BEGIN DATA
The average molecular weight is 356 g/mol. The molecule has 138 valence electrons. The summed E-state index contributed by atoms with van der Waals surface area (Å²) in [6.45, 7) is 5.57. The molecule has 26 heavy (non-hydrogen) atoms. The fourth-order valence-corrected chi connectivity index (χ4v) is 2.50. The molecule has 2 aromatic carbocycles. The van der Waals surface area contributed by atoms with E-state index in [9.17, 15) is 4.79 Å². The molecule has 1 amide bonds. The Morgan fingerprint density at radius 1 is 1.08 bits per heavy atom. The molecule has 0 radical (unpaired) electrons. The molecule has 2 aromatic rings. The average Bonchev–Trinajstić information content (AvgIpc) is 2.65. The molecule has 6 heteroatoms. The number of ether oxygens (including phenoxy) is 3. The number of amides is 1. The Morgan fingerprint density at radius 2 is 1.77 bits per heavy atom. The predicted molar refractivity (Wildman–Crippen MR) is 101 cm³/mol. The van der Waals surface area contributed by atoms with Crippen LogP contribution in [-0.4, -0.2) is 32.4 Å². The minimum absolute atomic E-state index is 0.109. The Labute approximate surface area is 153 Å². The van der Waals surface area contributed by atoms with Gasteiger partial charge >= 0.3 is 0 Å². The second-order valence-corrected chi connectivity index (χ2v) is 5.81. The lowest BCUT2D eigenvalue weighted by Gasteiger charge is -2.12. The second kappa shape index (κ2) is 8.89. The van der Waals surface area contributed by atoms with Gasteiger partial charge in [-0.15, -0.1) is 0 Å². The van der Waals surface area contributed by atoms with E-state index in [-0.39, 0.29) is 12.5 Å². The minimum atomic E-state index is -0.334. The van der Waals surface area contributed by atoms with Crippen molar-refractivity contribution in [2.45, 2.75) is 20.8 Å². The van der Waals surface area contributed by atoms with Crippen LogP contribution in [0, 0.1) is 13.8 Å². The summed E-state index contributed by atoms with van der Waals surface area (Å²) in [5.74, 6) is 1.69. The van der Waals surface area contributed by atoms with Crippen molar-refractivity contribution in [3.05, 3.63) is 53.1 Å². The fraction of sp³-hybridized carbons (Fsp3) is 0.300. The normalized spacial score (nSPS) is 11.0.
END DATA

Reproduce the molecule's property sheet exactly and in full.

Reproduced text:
The average molecular weight is 356 g/mol. The molecule has 138 valence electrons. The summed E-state index contributed by atoms with van der Waals surface area (Å²) in [6.45, 7) is 5.57. The molecule has 26 heavy (non-hydrogen) atoms. The fourth-order valence-corrected chi connectivity index (χ4v) is 2.50. The molecule has 2 aromatic carbocycles. The van der Waals surface area contributed by atoms with E-state index in [9.17, 15) is 4.79 Å². The molecule has 1 amide bonds. The Morgan fingerprint density at radius 1 is 1.08 bits per heavy atom. The molecule has 0 radical (unpaired) electrons. The molecule has 2 aromatic rings. The average Bonchev–Trinajstić information content (AvgIpc) is 2.65. The molecule has 6 heteroatoms. The number of ether oxygens (including phenoxy) is 3. The number of amides is 1. The Morgan fingerprint density at radius 2 is 1.77 bits per heavy atom. The predicted molar refractivity (Wildman–Crippen MR) is 101 cm³/mol. The van der Waals surface area contributed by atoms with Crippen LogP contribution in [-0.4, -0.2) is 32.4 Å². The minimum absolute atomic E-state index is 0.109. The Labute approximate surface area is 153 Å². The van der Waals surface area contributed by atoms with Gasteiger partial charge >= 0.3 is 0 Å². The second-order valence-corrected chi connectivity index (χ2v) is 5.81. The lowest BCUT2D eigenvalue weighted by Gasteiger charge is -2.12. The second kappa shape index (κ2) is 8.89. The van der Waals surface area contributed by atoms with Gasteiger partial charge in [-0.15, -0.1) is 0 Å². The van der Waals surface area contributed by atoms with E-state index in [-0.39, 0.29) is 12.5 Å². The minimum atomic E-state index is -0.334. The van der Waals surface area contributed by atoms with Crippen molar-refractivity contribution in [2.45, 2.75) is 20.8 Å². The van der Waals surface area contributed by atoms with Crippen LogP contribution in [0, 0.1) is 13.8 Å². The summed E-state index contributed by atoms with van der Waals surface area (Å²) in [5.74, 6) is 1.69. The van der Waals surface area contributed by atoms with Crippen molar-refractivity contribution in [3.05, 3.63) is 53.1 Å². The fraction of sp³-hybridized carbons (Fsp3) is 0.300. The normalized spacial score (nSPS) is 11.0.